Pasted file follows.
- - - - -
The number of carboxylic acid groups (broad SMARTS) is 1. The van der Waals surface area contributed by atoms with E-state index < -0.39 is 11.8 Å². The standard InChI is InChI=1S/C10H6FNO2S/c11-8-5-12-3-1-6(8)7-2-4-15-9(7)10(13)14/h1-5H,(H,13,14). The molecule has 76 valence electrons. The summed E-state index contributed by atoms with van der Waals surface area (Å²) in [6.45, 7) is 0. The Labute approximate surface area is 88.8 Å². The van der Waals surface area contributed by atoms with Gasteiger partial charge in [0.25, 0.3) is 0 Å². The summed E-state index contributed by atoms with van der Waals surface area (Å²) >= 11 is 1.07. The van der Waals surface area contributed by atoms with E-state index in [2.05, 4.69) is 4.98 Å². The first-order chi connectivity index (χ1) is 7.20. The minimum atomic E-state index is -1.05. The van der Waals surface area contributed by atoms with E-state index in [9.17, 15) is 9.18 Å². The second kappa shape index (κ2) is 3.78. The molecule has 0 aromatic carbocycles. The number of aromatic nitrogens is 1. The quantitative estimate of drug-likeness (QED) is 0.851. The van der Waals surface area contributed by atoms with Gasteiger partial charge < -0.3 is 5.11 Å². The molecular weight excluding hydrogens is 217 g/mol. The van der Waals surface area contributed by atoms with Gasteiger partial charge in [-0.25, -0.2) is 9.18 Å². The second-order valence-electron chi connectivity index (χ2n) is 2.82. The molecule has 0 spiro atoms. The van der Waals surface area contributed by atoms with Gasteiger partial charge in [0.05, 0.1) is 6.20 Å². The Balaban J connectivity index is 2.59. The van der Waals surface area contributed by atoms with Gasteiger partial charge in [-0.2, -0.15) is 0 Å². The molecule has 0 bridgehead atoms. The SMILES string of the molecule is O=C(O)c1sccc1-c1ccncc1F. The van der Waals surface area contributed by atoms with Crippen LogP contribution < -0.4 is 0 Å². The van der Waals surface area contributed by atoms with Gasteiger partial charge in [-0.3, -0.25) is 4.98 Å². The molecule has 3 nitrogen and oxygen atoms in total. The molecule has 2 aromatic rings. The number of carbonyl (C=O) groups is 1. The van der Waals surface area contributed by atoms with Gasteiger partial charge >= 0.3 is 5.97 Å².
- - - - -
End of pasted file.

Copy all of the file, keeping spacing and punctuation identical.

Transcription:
The number of carboxylic acid groups (broad SMARTS) is 1. The van der Waals surface area contributed by atoms with E-state index < -0.39 is 11.8 Å². The standard InChI is InChI=1S/C10H6FNO2S/c11-8-5-12-3-1-6(8)7-2-4-15-9(7)10(13)14/h1-5H,(H,13,14). The molecule has 76 valence electrons. The summed E-state index contributed by atoms with van der Waals surface area (Å²) in [6.45, 7) is 0. The Labute approximate surface area is 88.8 Å². The van der Waals surface area contributed by atoms with Gasteiger partial charge in [0.25, 0.3) is 0 Å². The summed E-state index contributed by atoms with van der Waals surface area (Å²) >= 11 is 1.07. The van der Waals surface area contributed by atoms with E-state index in [2.05, 4.69) is 4.98 Å². The first-order chi connectivity index (χ1) is 7.20. The minimum atomic E-state index is -1.05. The van der Waals surface area contributed by atoms with E-state index in [9.17, 15) is 9.18 Å². The second kappa shape index (κ2) is 3.78. The molecule has 0 aromatic carbocycles. The number of aromatic nitrogens is 1. The quantitative estimate of drug-likeness (QED) is 0.851. The van der Waals surface area contributed by atoms with Gasteiger partial charge < -0.3 is 5.11 Å². The molecular weight excluding hydrogens is 217 g/mol. The van der Waals surface area contributed by atoms with Gasteiger partial charge in [-0.25, -0.2) is 9.18 Å². The second-order valence-electron chi connectivity index (χ2n) is 2.82. The molecule has 0 spiro atoms. The van der Waals surface area contributed by atoms with Gasteiger partial charge in [0.05, 0.1) is 6.20 Å². The Balaban J connectivity index is 2.59. The van der Waals surface area contributed by atoms with Gasteiger partial charge in [-0.2, -0.15) is 0 Å². The molecule has 0 bridgehead atoms. The SMILES string of the molecule is O=C(O)c1sccc1-c1ccncc1F. The van der Waals surface area contributed by atoms with Crippen LogP contribution < -0.4 is 0 Å². The van der Waals surface area contributed by atoms with Gasteiger partial charge in [-0.3, -0.25) is 4.98 Å². The molecule has 3 nitrogen and oxygen atoms in total. The molecule has 2 aromatic rings. The number of carbonyl (C=O) groups is 1. The van der Waals surface area contributed by atoms with Gasteiger partial charge >= 0.3 is 5.97 Å².